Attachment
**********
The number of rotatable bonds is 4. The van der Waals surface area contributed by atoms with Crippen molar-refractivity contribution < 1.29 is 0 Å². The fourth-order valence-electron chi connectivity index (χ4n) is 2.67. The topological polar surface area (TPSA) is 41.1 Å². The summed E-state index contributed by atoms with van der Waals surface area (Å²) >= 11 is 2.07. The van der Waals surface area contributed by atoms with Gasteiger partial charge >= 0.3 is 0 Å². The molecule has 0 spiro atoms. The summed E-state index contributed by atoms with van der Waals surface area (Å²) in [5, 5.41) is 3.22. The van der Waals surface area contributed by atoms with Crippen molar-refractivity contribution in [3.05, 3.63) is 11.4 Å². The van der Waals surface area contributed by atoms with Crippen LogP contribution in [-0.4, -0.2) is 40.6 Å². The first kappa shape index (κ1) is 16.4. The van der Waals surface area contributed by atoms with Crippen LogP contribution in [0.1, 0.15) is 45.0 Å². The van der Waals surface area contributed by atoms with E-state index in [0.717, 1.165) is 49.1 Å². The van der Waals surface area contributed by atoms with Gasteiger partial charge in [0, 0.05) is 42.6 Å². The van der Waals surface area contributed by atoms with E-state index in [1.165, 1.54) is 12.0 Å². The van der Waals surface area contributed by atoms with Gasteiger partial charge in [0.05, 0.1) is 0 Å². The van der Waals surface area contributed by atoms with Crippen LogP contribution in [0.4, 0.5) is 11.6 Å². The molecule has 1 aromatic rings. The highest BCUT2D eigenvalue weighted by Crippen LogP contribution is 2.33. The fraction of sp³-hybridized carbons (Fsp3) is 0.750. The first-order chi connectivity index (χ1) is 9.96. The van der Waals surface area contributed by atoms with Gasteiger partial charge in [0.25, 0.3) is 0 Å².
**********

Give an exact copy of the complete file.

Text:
The number of rotatable bonds is 4. The van der Waals surface area contributed by atoms with Crippen molar-refractivity contribution < 1.29 is 0 Å². The fourth-order valence-electron chi connectivity index (χ4n) is 2.67. The topological polar surface area (TPSA) is 41.1 Å². The summed E-state index contributed by atoms with van der Waals surface area (Å²) >= 11 is 2.07. The van der Waals surface area contributed by atoms with Gasteiger partial charge >= 0.3 is 0 Å². The molecule has 0 spiro atoms. The summed E-state index contributed by atoms with van der Waals surface area (Å²) in [5, 5.41) is 3.22. The van der Waals surface area contributed by atoms with Crippen molar-refractivity contribution in [3.05, 3.63) is 11.4 Å². The van der Waals surface area contributed by atoms with Crippen LogP contribution in [-0.4, -0.2) is 40.6 Å². The first kappa shape index (κ1) is 16.4. The van der Waals surface area contributed by atoms with Crippen LogP contribution in [0.1, 0.15) is 45.0 Å². The van der Waals surface area contributed by atoms with E-state index in [0.717, 1.165) is 49.1 Å². The van der Waals surface area contributed by atoms with Gasteiger partial charge in [0, 0.05) is 42.6 Å². The van der Waals surface area contributed by atoms with E-state index in [1.165, 1.54) is 12.0 Å². The van der Waals surface area contributed by atoms with Gasteiger partial charge in [0.05, 0.1) is 0 Å². The van der Waals surface area contributed by atoms with Crippen LogP contribution in [0.4, 0.5) is 11.6 Å². The molecule has 1 aromatic rings. The highest BCUT2D eigenvalue weighted by Crippen LogP contribution is 2.33. The fraction of sp³-hybridized carbons (Fsp3) is 0.750. The first-order chi connectivity index (χ1) is 9.96. The van der Waals surface area contributed by atoms with Gasteiger partial charge in [0.25, 0.3) is 0 Å².